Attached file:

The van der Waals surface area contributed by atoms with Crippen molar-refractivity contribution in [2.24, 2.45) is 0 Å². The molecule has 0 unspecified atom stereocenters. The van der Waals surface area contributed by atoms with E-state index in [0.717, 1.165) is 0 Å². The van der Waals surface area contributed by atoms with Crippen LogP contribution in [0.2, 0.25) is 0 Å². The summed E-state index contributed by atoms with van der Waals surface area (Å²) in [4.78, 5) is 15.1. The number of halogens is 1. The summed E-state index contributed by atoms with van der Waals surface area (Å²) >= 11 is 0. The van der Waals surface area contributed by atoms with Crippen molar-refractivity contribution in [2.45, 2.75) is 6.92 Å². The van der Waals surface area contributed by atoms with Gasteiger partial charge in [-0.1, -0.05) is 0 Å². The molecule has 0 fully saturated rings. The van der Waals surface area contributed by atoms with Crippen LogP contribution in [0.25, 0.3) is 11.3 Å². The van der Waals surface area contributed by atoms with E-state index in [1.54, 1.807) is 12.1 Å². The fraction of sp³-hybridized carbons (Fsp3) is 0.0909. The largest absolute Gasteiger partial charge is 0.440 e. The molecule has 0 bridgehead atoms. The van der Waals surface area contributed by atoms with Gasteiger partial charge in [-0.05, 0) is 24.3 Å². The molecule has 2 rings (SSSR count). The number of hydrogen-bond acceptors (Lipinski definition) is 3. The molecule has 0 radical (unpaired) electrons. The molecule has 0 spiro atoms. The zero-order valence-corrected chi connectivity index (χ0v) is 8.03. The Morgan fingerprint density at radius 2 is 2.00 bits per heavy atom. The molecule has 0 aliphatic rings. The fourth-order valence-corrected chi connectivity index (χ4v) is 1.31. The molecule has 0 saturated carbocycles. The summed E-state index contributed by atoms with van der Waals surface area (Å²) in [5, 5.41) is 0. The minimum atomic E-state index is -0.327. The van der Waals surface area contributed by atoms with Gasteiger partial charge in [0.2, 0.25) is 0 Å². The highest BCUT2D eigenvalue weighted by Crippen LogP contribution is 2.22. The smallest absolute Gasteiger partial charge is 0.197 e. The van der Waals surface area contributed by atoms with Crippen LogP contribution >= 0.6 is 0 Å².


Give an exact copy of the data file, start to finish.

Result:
The van der Waals surface area contributed by atoms with Crippen molar-refractivity contribution in [2.24, 2.45) is 0 Å². The molecule has 0 unspecified atom stereocenters. The van der Waals surface area contributed by atoms with E-state index in [0.717, 1.165) is 0 Å². The van der Waals surface area contributed by atoms with Crippen LogP contribution in [0.2, 0.25) is 0 Å². The summed E-state index contributed by atoms with van der Waals surface area (Å²) in [4.78, 5) is 15.1. The number of halogens is 1. The summed E-state index contributed by atoms with van der Waals surface area (Å²) >= 11 is 0. The van der Waals surface area contributed by atoms with Crippen molar-refractivity contribution in [2.45, 2.75) is 6.92 Å². The van der Waals surface area contributed by atoms with Gasteiger partial charge in [-0.1, -0.05) is 0 Å². The molecule has 0 fully saturated rings. The van der Waals surface area contributed by atoms with Crippen LogP contribution in [0.25, 0.3) is 11.3 Å². The van der Waals surface area contributed by atoms with E-state index in [1.54, 1.807) is 12.1 Å². The fraction of sp³-hybridized carbons (Fsp3) is 0.0909. The largest absolute Gasteiger partial charge is 0.440 e. The molecule has 0 bridgehead atoms. The van der Waals surface area contributed by atoms with Gasteiger partial charge in [-0.05, 0) is 24.3 Å². The molecule has 2 rings (SSSR count). The number of hydrogen-bond acceptors (Lipinski definition) is 3. The molecule has 0 radical (unpaired) electrons. The molecule has 0 spiro atoms. The zero-order valence-corrected chi connectivity index (χ0v) is 8.03. The Morgan fingerprint density at radius 2 is 2.00 bits per heavy atom. The molecule has 0 aliphatic rings. The fourth-order valence-corrected chi connectivity index (χ4v) is 1.31. The molecule has 0 saturated carbocycles. The summed E-state index contributed by atoms with van der Waals surface area (Å²) in [5, 5.41) is 0. The minimum atomic E-state index is -0.327. The van der Waals surface area contributed by atoms with Gasteiger partial charge in [0.2, 0.25) is 0 Å². The highest BCUT2D eigenvalue weighted by Crippen LogP contribution is 2.22. The smallest absolute Gasteiger partial charge is 0.197 e. The van der Waals surface area contributed by atoms with Crippen LogP contribution >= 0.6 is 0 Å².